Ontario Science Centre Announces Winner of the 2009 Weston Youth Innovation Award



    Calgary student Eden Full picks up $2,000 national prize

    TORONTO, May 4 /CNW/ - Since the age of nine, Eden Full has been
tinkering with solar panels, looking for ways to make them more efficient and
easy to use. She is particularly interested in helping people living in
developing countries. Eden's latest invention, Dynamic Photovoltaics, has
landed her the Ontario Science Centre's inaugural Weston Youth Innovation
Award.
    Students from across Canada aged 14 to 18 were asked to profile how they
have shown initiative and leadership to be agents of change in addressing a
current issue they are passionate about. Entries were judged on the degree to
which they demonstrate the key characteristics of innovation: inspiration,
creativity, collaboration, risk-taking and real-world problem-solving.
    "The Weston Youth Innovation Award has a mandate to stimulate innovative
thinking in the leaders of tomorrow. The W. Garfield Weston Foundation is
pleased to support the passion for innovation and scientific pursuit
exemplified in student Eden Full's work," said Geordie Dalglish, Chairman, The
W. Garfield Weston Foundation. "We were struck by her desire to make a
difference in the world today."
    "We were very impressed with Eden Full's originality. Her solar panel
tracking apparatus - made from simple materials - showed real insight and a
depth of thinking that promises great work in the future," said Dr. Hooley
McLaughlin, Director of Visitor Experience, Ontario Science Centre. "We were
also pleased to see that Ms. Full used her invention as a stimulus for an
environmental awareness campaign targeted at students. We hope her work will
result in other young people choosing careers in science and technology."

    
    The finalists for the 2009 Weston Youth Innovation Award included:

    -   Albert Hu, founder of the Northern Secondary Robotic Innovation Team
        (Toronto, ON)
    -   Courtney Marshall, Adam Mitchell and Jake Mitchell (Napanee, ON),
        with the Solar Stirling Engine Project
    -   Meredith Drieseberg, Azra Shirji and Meagan McKeen (Oakville, ON)
        with iCCOMMIT, a youth movement to fight climate change.
    

    Winning Project

    Student Eden Full's winning project, Dynamic Photovoltaics, is a passive
solar tracker that moves panels towards the sun using inexpensive,
environmentally-safe materials that are commonly found in developing countries
and elsewhere. The device maximizes the efficiency of solar panels by having
them track the sun during the course of the day, and can be easily maintained
and repaired with simple instructions. Her use of bi-metallic strips to
facilitate movement is particularly innovative.
    "I am very honoured to be a recipient of the Weston Youth Innovation
Award, it will greatly benefit the fruition of the Dynamic Photovoltaics
project as I pursue the patenting and implementation of my photovoltaics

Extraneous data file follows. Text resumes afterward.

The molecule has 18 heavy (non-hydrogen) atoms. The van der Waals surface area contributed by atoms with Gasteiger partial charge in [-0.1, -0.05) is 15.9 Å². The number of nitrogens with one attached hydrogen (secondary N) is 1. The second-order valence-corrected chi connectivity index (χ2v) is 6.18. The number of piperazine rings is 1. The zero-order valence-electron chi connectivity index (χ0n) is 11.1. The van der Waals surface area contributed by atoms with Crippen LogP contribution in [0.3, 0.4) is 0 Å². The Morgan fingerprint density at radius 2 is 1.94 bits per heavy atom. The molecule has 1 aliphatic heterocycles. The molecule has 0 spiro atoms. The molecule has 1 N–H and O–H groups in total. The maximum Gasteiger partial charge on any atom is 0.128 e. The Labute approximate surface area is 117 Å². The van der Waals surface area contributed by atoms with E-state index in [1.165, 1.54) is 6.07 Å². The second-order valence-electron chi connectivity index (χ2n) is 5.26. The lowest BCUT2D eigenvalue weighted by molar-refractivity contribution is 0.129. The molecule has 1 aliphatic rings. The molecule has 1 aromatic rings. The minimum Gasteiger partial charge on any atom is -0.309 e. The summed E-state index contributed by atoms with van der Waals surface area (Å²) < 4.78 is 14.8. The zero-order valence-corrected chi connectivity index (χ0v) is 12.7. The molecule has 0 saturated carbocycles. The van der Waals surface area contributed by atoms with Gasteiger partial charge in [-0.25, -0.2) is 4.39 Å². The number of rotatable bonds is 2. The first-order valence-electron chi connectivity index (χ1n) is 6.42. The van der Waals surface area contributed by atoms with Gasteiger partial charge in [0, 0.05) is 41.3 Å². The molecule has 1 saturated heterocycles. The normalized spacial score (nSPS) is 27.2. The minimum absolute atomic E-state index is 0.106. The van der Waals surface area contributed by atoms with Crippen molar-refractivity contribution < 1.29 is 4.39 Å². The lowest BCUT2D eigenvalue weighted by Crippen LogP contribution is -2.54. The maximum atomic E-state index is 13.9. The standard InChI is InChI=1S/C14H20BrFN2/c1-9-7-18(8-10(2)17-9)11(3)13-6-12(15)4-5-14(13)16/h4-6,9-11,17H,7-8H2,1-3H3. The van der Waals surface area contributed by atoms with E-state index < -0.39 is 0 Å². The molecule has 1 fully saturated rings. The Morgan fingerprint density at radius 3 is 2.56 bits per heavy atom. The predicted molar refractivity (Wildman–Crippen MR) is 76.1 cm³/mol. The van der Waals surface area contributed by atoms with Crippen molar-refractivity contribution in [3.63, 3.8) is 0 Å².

system in developing countries," said Eden, a grade 12 student from John G.
Diefenbaker High School in Calgary. "I can only hope that one day I can use my
passion to contribute to benefiting others' lives, and encourage other
like-minded youth to do so as well."
    The seventeen-year-old will be awarded the $2,000 prize at an upcoming
event at the Ontario Science Centre. In addition, she will work with an
Ontario Science Centre multimedia team to create a short animation showcasing
her project to be displayed in the Weston Family Innovation Centre. Details of
her project and the award will be posted at
www.ontariosciencecentre.ca/innovationaward/.
    The Weston Youth Innovation Award was established to encourage and
recognize young Canadian innovators and was named in recognition of The W.
Garfield Weston Foundation's $15 million lead gift to the Ontario Science
Centre's Agents of Change initiative, and to honour the Foundation's support
and commitment to education.

    
    About the Ontario Science Centre
    --------------------------------
    

    The Ontario Science Centre opened on September 26, 1969, pioneering the
concept of an interactive science museum. Since then, well over 40 million
visitors have passed through its doors. The centre is a model for over 1,000
science centres around the world that have been built since its inception.
    The Ontario Science Centre uses science as the lens to inspire and
actively engage people in new ways of seeing, understanding and thinking about
themselves and the world. The Ontario Science Centre is an agency of the
Government of Ontario.

    
    Award Review Panel
    ------------------

    Hooley McLaughlin, Director, Visitor Experience, Ontario Science Centre
    Barbara Sherwood Lollar, Professor, Department of Geology, University of
    Toronto,
    Sarah Mitchell, Director, The W. Garfield Weston Foundation, Toronto,
    Canada and the Rita Lila Howard Foundation, London, England
    Karl Price, Student at University of Waterloo studying Mechatronics
    Engineering; Ontario Science Centre Science School Alumnus, 2007/2008.
    





For further information:

For further information: or to arrange an interview please contact: Anna
Relyea, Associate Director, Strategic Communications, Ontario Science Centre,
(416) 696-3273, annarelyea@ocs.on.ca; Christine Crosbie, Media Relations
Officer, Ontario Science Centre, (416) 696-3191, christine.crosbie@osc.on.ca


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